On our recent visit to Ireland, we decided to take a six-day driving tour of the central and western regions of the country. We arrived in Dublin, rented a car and immediately set out for our first stop of the trip.
An easy 90 min drive outside of Dublin puts you right in the heart of Kilkenny. It’s a lively Irish town that has embraced its medieval roots and in doing so has managed to retain a great deal of its charm. With a population of roughly 9,ooo Kilkenny has everything you could be looking for. The city center consists of a triangle created by High Street, St. Kieran’s Street and Patrick Street (R887). There you will find Kilkenny Castle with its expansive grounds and a blur of color that makes up a variety of restaurants, pubs, and shops. For all you beer lovers Kilkenny is also home to Smithwick’s, my all time favorite Irish beer, and they recently started giving tours of the facility.
Kilkenny was home to some of my distant relatives, and that played a significant role in its addition to our road trip list if you would like to read more about that head here. O’Malley’s Bed & Breakfast served as our base camp for our time in Kilkenny; they were over the top helpful with every question we had and beyond friendly hosts. We would highly recommend them to anyone wanting to stay in Kilkenny. Kyteler’s Inn received the honor of being our favorite restaurant in Kilkenny. Made famous by its original owner Dame Alice Kyteler whom was born in Kilkenny in the year 1263 and later accused of witchcraft in 1324, she was forced to flee to England and leave her inn behind. Today it is known for its nightly live music ranging from traditional to modern, and its great tasting food. When you go, take a minute to explore the multi-level establishment and then grab a pint and join in on the singing in their marvelous courtyard.
Rock of Cashel
A quick hour outside of Kilkenny to the west puts you in the town of Cashel, home to the famous Rock of Cashel. Also known as Cashel of the Kings and St. Patrick’s Rock it is reputed to be the site of the conversion of the King of Munster by St. Patrick in the 5th century. A tour of the rock will fill you with great stories, legends and a good sense of the history of the area. The round tower still stands high in its original 12th century home, and the surrounding chapel and cathedral are in pretty good shape with many thanks to the Office of Public Works for its restorative efforts. Before leaving the rock look in the fields to the west and you can see the remains of Hore Abbey, which is worth a stop over before leaving the area.
Cliffs of Moher
Another 2 hours to the northwest puts you at the much-famed Cliffs of Moher. The sheer cliffs rise dramatically up from the Atlantic Ocean between 400-700 feet. Originally named after an old fort called Moher that once stood at Hag’s Head on the cliffs southern most point that has since been demolished. The park is superbly designed with almost no man-made structures interfering with your views and a well-placed self-sufficient visitor center below the hilltop. The views from the cliff walls are spectacular but extreme caution should be exercised at all times. There are two sets of paths that follow along the cliffs, one behind a protective wall and another that is to be used at your own risk. We cannot stress enough how important it is if you choose to walk on the other side of the protective barrier to maintain complete vigilance. There is nothing to stop you should you take a misstep; in the few hours that we were there we almost witnessed the horrific sight of a young lady falling off. Please be safe while enjoying this wonder.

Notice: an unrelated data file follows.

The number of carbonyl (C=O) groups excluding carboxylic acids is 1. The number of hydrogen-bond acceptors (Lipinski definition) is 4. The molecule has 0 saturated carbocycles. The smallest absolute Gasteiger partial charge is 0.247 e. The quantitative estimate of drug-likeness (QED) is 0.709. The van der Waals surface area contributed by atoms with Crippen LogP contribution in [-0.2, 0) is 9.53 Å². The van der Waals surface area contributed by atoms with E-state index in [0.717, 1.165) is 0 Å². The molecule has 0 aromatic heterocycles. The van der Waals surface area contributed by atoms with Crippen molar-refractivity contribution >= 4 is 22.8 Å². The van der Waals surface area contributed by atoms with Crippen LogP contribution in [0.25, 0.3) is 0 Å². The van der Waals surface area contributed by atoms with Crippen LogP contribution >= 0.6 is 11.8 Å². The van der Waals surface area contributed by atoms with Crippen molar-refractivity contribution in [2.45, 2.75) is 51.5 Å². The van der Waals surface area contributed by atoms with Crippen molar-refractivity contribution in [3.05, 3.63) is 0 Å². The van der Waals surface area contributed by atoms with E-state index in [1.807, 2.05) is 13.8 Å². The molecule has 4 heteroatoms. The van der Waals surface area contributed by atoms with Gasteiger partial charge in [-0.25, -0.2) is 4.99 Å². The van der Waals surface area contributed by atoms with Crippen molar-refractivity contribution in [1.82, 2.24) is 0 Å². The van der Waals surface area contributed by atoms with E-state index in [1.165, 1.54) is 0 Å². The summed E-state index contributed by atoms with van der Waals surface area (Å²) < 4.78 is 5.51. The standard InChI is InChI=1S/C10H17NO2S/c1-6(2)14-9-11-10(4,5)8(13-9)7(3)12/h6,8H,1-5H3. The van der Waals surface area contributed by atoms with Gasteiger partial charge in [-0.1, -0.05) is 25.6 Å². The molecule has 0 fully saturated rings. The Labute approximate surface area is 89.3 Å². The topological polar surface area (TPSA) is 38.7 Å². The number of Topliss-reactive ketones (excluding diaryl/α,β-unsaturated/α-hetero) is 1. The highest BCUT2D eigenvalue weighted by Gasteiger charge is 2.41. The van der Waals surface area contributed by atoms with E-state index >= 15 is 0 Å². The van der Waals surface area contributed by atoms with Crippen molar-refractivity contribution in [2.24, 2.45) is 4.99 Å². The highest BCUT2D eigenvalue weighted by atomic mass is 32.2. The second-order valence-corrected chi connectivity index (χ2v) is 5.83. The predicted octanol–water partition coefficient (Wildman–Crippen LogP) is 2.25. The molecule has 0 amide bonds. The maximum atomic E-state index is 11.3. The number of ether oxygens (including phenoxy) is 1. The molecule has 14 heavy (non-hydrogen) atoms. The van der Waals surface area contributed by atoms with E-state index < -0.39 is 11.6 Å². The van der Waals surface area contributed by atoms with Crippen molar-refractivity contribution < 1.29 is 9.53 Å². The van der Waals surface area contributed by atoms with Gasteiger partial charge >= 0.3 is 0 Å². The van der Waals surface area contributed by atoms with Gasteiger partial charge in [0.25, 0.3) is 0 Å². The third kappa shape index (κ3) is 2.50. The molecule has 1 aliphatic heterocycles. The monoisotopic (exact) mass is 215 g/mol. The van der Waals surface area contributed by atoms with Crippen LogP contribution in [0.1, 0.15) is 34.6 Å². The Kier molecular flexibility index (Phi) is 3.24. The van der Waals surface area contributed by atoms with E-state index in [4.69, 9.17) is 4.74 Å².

Ninety minutes up the coast puts right in Ireland’s cultural heart. With a population of about 75,000 and a host of festivals, celebrations and events, not to mention history Galway is a must do for any trip to Ireland. Among the stream of B&B’s on College Road, the Ardawn stands alone. Welcome doesn’t even begin to describe the way Mike and Breda make you feel when you are a guest. Avid travelers themselves I would be surprised if there was a question they couldn’t answer. Our stay with them was one of the best we have ever had anywhere. Quay, High, and William Street create a vibrant pedestrian zone full of restaurants, shopping, music and street performers guaranteed to satisfy all of your needs. If you fancy some traditional Irish dancing and a little song to go with it, then a visit to Trad on the Prom should be added to your list. The show can feel a bit as though it is geared towards tourists, but it is one of the best ones running. Our favorite place to get some grub, have a pint and listen to live music was The Quays. A multi-level establishment with something for everyone I am sure The Quays won’t miss the mark.
Check back for Road Tripping Ireland Part 2 as we head further north for Kylemore Abbey and then make our way west towards Dublin.
The Rock of Cashel – Heritage Ireland site with hours and admission details
The Cliffs of Moher – Official site with all the necessary information
- O’Malleys B&B – Contact and Booking information
- Kyteler’s Inn – Hours, Menu, and Upcoming Shows
- Smithwick’s Experience – Tickets and Hours of Operations
- Ardawn House – Contact and Booking information
- Trad on the Prom – Official site for showtimes and tickets
- The Quays – They don’t have an official site, but the Facebook page will get you there
5 out of 5 Travelationship High Fives – You can’t beat the open road especially when there is a Smithwick’s waiting for you at the end of the day.
Type of traveler rating – adventure, romance, relaxation, partier, historical, bucket lister